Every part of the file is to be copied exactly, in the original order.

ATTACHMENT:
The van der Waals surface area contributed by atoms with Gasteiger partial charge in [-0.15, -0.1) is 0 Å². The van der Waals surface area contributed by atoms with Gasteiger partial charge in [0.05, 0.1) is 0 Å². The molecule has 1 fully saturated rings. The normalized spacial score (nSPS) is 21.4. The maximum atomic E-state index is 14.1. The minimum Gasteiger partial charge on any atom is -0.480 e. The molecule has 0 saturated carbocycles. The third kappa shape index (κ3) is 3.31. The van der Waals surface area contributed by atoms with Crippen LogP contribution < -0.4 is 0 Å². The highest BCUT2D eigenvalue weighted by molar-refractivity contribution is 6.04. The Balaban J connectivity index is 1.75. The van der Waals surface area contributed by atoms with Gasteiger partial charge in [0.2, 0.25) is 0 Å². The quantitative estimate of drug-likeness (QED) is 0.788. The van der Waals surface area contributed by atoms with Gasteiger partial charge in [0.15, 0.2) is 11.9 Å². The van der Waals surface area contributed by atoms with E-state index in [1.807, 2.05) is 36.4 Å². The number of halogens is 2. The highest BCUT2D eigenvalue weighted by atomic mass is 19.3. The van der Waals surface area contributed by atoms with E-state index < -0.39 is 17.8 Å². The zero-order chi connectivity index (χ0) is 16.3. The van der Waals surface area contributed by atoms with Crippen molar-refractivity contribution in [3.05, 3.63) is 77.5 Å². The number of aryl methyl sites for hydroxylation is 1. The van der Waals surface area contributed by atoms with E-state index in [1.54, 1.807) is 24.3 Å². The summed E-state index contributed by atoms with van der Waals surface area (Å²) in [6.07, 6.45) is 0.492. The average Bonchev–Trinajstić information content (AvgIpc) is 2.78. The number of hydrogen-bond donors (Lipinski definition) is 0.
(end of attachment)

The van der Waals surface area contributed by atoms with Gasteiger partial charge in [-0.15, -0.1) is 0 Å². The van der Waals surface area contributed by atoms with Gasteiger partial charge in [0.05, 0.1) is 0 Å². The molecule has 1 fully saturated rings. The normalized spacial score (nSPS) is 21.4. The maximum atomic E-state index is 14.1. The minimum Gasteiger partial charge on any atom is -0.480 e. The molecule has 0 saturated carbocycles. The third kappa shape index (κ3) is 3.31. The van der Waals surface area contributed by atoms with Crippen LogP contribution < -0.4 is 0 Å². The highest BCUT2D eigenvalue weighted by molar-refractivity contribution is 6.04. The Balaban J connectivity index is 1.75. The van der Waals surface area contributed by atoms with Gasteiger partial charge in [0.2, 0.25) is 0 Å². The quantitative estimate of drug-likeness (QED) is 0.788. The van der Waals surface area contributed by atoms with Gasteiger partial charge in [0.15, 0.2) is 11.9 Å². The van der Waals surface area contributed by atoms with E-state index in [1.807, 2.05) is 36.4 Å². The number of halogens is 2. The highest BCUT2D eigenvalue weighted by atomic mass is 19.3. The van der Waals surface area contributed by atoms with E-state index < -0.39 is 17.8 Å². The zero-order chi connectivity index (χ0) is 16.3. The van der Waals surface area contributed by atoms with Crippen molar-refractivity contribution in [3.05, 3.63) is 77.5 Å². The number of aryl methyl sites for hydroxylation is 1. The van der Waals surface area contributed by atoms with E-state index in [1.54, 1.807) is 24.3 Å². The summed E-state index contributed by atoms with van der Waals surface area (Å²) in [6.07, 6.45) is 0.492. The average Bonchev–Trinajstić information content (AvgIpc) is 2.78. The number of hydrogen-bond donors (Lipinski definition) is 0.